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12-Year-Old Boy Killed by Car to Get Permanent Memorial Near Prospect Park

 The homemade memorial for Sammy Cohen Eckstein will be replaced with a bench and a tree, his dad said.
12-Year-Old Boy Killed By Car to Get Permanent Memorial in Prospect Park
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PARK SLOPE — The handmade memorial that was a heartbreaking reminder of 12-year-old Sammy Cohen Eckstein's death has been removed and will be replaced by a plaque on a nearby bench, his mother told DNAinfo New York.

Amy Cohen said her family took down the collection of faded drawings, handwritten messages and stuffed animals that had been tied to a metal traffic barrier for the past 18 months at the request of park officials.

"For us the pain never goes away. It still seems like it happened yesterday," Cohen said. "It was very painful to take down, but I guess we realized it was time."

The memorial was created by neighbors and friends of Sammy shortly after he was hit by a car and killed on Oct. 8, 2013 on Prospect Park West and Third Street.

Cohen said her family was "very touched" to see the spontaneous tribute appear and they still feel "incredibly grateful for everyone's support." Cohen saved all of the items from the memorial, which grew and changed over time to mark occasions such as Sammy's birthday.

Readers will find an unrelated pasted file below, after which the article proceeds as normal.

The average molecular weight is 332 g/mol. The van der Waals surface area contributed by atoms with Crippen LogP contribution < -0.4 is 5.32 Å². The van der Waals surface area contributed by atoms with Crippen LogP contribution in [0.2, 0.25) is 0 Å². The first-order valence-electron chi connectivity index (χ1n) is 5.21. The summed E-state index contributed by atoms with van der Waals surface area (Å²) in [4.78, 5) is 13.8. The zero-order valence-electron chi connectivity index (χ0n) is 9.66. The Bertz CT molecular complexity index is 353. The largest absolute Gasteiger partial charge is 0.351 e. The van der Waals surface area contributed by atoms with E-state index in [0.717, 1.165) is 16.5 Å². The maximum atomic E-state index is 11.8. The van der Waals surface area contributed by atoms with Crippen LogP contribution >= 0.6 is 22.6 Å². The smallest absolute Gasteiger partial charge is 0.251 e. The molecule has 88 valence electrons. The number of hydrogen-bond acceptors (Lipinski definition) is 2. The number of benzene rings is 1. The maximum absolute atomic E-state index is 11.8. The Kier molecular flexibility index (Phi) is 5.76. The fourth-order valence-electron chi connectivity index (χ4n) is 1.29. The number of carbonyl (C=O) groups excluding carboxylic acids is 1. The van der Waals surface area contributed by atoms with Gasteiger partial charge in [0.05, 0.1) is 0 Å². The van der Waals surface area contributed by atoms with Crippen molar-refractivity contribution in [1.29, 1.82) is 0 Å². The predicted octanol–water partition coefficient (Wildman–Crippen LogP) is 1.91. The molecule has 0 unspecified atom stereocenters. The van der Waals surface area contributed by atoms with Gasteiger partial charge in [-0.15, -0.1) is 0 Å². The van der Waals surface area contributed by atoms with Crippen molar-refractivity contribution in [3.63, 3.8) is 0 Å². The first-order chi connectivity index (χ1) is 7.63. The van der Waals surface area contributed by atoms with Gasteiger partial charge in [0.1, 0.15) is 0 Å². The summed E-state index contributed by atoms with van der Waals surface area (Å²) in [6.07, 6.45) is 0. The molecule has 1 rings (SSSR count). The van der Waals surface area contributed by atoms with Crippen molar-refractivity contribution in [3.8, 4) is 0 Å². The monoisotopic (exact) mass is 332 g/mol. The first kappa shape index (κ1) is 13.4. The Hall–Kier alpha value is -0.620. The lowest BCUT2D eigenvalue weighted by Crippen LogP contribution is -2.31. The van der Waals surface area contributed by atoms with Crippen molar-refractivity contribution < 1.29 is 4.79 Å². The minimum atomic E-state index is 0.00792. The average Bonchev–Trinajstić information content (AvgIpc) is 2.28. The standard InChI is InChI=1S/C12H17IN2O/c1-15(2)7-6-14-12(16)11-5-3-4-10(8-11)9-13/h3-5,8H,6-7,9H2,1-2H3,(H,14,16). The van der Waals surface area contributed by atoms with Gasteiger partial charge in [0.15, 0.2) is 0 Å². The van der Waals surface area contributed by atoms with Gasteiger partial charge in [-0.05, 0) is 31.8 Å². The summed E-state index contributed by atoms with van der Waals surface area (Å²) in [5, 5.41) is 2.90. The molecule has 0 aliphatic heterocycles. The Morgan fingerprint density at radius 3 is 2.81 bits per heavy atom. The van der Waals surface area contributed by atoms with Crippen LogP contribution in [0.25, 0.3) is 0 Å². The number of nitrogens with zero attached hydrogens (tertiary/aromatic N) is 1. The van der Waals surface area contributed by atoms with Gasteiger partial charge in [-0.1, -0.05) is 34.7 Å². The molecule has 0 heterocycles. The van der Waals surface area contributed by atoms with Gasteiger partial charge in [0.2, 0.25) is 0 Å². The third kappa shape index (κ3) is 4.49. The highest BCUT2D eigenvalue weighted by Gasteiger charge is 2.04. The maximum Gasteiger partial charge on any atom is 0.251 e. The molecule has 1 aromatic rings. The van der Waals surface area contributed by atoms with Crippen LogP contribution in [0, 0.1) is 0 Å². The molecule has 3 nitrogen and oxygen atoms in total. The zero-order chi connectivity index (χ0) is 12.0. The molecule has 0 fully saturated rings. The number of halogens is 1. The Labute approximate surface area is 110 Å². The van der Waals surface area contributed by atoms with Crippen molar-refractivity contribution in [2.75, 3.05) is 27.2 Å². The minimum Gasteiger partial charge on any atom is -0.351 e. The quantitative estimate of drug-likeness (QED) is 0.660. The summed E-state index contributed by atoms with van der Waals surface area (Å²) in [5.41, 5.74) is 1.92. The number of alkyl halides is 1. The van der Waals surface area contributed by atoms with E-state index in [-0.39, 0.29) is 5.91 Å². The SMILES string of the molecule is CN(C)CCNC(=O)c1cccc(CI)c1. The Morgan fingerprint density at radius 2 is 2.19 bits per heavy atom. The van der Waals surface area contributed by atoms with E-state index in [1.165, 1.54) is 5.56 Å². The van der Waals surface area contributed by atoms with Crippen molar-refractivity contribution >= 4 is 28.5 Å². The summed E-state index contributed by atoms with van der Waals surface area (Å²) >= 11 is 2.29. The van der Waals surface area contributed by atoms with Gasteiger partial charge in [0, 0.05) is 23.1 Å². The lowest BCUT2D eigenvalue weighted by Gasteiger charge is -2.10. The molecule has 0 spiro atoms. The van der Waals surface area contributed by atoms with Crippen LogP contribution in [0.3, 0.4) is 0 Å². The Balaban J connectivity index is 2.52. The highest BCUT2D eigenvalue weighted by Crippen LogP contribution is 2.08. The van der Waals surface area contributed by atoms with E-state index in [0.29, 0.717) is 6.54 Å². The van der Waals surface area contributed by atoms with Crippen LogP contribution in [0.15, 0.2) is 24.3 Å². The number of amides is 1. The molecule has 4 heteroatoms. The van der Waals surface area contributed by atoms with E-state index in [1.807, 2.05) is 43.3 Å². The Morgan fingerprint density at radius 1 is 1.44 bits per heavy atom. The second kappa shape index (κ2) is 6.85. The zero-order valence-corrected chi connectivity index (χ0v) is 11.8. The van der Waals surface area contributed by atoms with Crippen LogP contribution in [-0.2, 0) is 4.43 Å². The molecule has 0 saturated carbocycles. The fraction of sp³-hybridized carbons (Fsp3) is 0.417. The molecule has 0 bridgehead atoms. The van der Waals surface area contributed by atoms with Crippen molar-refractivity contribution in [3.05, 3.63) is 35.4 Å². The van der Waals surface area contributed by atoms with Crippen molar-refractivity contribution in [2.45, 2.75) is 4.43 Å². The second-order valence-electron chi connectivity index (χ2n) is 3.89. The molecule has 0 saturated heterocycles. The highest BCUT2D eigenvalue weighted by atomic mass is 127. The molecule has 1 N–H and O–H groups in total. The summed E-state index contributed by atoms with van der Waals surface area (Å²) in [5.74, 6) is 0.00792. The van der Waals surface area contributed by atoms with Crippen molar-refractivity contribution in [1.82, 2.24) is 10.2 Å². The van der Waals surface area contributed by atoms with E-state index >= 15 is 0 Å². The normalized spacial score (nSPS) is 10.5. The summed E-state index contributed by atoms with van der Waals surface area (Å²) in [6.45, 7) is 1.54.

Passers-by often paused at the spot to look at photos of a beaming Sammy, a soccer player and M.S. 51 student who was month shy of his bar mitzvah when he was killed.

After several requests from park officials, the family took the memorial down on Wednesday evening and moved a few items to a tree that was planted in Sammy's honor, Cohen said.

A spokeswoman said the Parks Department and Prospect Park Alliance "worked closely with the family to determine a more permanent way of memorializing their son. As a result, in the coming weeks there will be a plaque on a bench near the site."

The bench will be installed to the right of the park's Third Street entrance. The plaque will have a quote from Harry Potter and a snippet from The Grateful Dead's "Box of Rain," a favorite family song: "Such a long, long time to be gone, and a short time to be there.”

Though the memorial was temporary, it played a small role in making a permanent improvement to the city's street safety.

The Department of Transportation used a photo of Sammy's family in front of the memorial for a campaign reminding drivers that the speed limit was lowered to 25 mph in 2014 — a change that Cohen lobbied for along with other families who've lost loved ones to pedestrian fatalities.

Cohen and her family continue to work on the city's Vision Zero initiative and she's now focused on the city's new Right of Way law, which holds drivers accountable for failing to yield to pedestrians.

“We've now been fighting to make sure the law is not watered down and is implemented widely,” Cohen said.

"Everybody knows what it means when people say, ‘You drive like a New Yorker.' It means you're reckless, and most wear it as a badge of honor. We want it to be a badge of shame. That behavior needs to change."